REEL 13 CLASSIC | THE GOOD GERMAN
This week’s classic is The Good German, the World War II romantic drama from 2006 based on the novel by Joseph Kanon directed by Steven Soderbergh.
Both an homage and an update on World War II genre classics like Casablanca and The Third Man, The Good German is set in 1945 in a rubble-strewn Berlin. George Clooney stars as Jake Geismer, an American war correspondent returning to the divided and devastated city for the Potsdam Conference, where the Allied Forces are gathering to map out a plan for post-war Germany. Upon his arrival, Geismer is picked up at the airport by Tully, his jovial army driver played by Tobey Maguire. However, Tully’s boyishness belies his illicit black market dealings, as well as his abusive relationship with Lena Brandt, a Jewish woman played by Cate Blanchett, who managed to escape the Holocaust as the wife of a high ranking SS officer. With her husband supposedly dead, Lena has resorted to prostitution to survive, but a chance encounter with Geismer reveals the pair had engaged in a pre-war affair. Determined to get Lena out of Berlin, Geismer finds himself more and more embroiled in Lena’s shadowy wartime past, as well as deciphering the truth behind her husband’s role working with the cadre of scientists who engineered the deadly V-2 rocket. For although the war in Europe is barely over, the US and the Soviets are already in a covert scramble to conscript “the best and the brightest” of Nazi engineers for their own postwar purposes.
With The Good German, director Steven Soderbergh not only sought to tell a World War II story, but to produce a film utilizing the production methods of the era, working in the style of veteran Hollywood directors like Michael Curtiz, whose extensive film credits include the beloved classic Casablanca. In fact, Jake and Lena’s airport farewell is directly reminiscent of Casablanca’s iconic final scene. While featuring adult content that would have been verboten by the period’s Hollywood production code, the film was entirely shot on studio sets and utilized the lighting, camera and even sound recording technology of the mid-1940s. As he wanted to have the 1:38 Academy screen ratio that was the format used exclusively before 1953, Soderbergh added black bars on each side of the widescreen frame to create the desired look yet still be projectable in today’s multiplexes. And if you found yourself admiring the work of cinematographer Peter Andrews and the editing of Mary Ann Bernard, all credit is still due to Soderbergh, who worked under aliases in both capacities.
REEL 13 INDIE | CAROL
Tonight’s indie is Carol, the 2015 romantic drama directed by Todd Haynes.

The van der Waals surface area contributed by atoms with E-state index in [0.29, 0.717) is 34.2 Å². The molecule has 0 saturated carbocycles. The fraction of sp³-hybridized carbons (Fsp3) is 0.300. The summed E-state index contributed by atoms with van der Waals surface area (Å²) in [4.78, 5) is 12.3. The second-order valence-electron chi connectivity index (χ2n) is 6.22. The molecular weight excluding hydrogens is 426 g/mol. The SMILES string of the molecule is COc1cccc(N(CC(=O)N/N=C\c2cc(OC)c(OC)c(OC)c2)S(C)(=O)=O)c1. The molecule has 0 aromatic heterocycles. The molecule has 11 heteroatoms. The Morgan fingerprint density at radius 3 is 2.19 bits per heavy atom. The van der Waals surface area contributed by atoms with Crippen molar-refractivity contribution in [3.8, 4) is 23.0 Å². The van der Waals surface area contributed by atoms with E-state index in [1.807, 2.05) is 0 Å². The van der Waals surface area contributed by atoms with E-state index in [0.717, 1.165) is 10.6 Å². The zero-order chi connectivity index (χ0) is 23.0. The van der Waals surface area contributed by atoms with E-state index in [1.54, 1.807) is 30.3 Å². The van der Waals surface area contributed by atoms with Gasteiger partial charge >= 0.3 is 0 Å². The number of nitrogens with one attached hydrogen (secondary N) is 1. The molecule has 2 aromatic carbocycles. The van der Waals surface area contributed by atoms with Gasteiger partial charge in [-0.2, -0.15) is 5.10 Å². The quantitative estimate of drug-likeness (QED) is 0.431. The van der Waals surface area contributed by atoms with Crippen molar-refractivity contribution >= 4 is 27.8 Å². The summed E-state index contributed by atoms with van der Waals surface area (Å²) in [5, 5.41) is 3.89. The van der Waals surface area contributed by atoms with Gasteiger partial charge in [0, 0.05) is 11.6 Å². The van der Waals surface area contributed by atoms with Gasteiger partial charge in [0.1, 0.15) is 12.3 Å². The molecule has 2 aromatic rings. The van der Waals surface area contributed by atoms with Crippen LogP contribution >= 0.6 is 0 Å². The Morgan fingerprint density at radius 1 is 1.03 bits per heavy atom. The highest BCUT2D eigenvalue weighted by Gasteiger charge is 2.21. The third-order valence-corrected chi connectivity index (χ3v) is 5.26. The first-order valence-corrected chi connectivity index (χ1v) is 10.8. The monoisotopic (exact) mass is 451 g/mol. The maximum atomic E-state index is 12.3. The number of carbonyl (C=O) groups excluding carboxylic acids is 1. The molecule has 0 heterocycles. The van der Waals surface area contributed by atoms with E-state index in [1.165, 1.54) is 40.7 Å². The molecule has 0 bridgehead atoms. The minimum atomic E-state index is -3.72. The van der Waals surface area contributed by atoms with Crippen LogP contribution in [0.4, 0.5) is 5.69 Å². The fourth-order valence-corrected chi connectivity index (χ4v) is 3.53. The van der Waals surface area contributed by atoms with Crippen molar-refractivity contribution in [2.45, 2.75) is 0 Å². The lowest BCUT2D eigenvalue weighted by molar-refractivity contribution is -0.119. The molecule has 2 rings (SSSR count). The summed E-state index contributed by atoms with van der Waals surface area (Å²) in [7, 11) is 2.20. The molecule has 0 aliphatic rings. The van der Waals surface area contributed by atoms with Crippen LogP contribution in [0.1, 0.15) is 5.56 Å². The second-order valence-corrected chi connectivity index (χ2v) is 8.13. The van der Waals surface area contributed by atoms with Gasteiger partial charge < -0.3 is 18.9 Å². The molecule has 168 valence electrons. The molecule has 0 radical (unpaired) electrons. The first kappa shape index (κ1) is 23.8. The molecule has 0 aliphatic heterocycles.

Adapted by screenwriter Phyllis Nagy from Patricia Highsmith’s novel The Price of Salt, Carol at long last brought to the movie screen a story that was utterly taboo in Hollywood at the time of the book’s publication in 1952: the lesbian romance between a well-to-do married woman named Carol Aird, played by Cate Blanchett, and an aspiring young photographer named Therese Belivet, played by Rooney Mara. Set in New York City at the dawn of the Eisenhower era, the women meet during the Christmas season as Carol is shopping for presents at Frankenberg’s department store, where Therese has taken a seasonal job in the toy department. Struck by Carol’s glamorous air of melancholy, Therese soon learns that she is in the midst of an increasingly hostile divorce from her husband Harge, played by Kyle Chandler, and fighting to retain some degree of joint custody for their daughter. Harge still has feelings for Carol, but is increasingly bitter about her continuing friendship with her dear friend—and former lover—Abby, played by Sarah Paulson. Although Therese is making summer plans to visit France with her boyfriend Richard, it’s Carol that she finds herself thinking about. So it’s a welcome discovery when Therese notices that Carol has forgotten her gloves on the toy counter, giving her the opportunity to pursue the feelings she’s not yet sure how to define.
Author Patricia Highsmith began writing her novel Carol under its original title The Price of Salt in 1948, inspired by her experience as a seasonal Christmas worker at Bloomingdales and her interaction with a blonde woman in a fur coat shopping for a doll. After the success of her first novel Strangers on a Train, famously adapted into a movie by Alfred Hitchcock in 1951, Highsmith opted to publish her second book under the pen name of “Claire Morgan.” Ultimately selling some one million copies before being republished under the title CAROL in 1990, the book’s popularity stemmed in part from being one of the very few lesbian stories of its era with an optimistic ending. Highsmith is especially well known for the “Ripliad,” a series of five books featuring the character of Tom Ripley, starting with 1955’s The Talented Mr. Ripley. That too has made its way to the cinema, in René Clément’s Purple Noon with Alain Delon, as well as in an acclaimed 1999 adaptation by director Anthony Minghella, featuring Cate Blanchett in a supporting role. In addition, Andrew Scott has been announced to star in an upcoming eight-part miniseries adaptation of Highsmith’s “Ripliad” collection.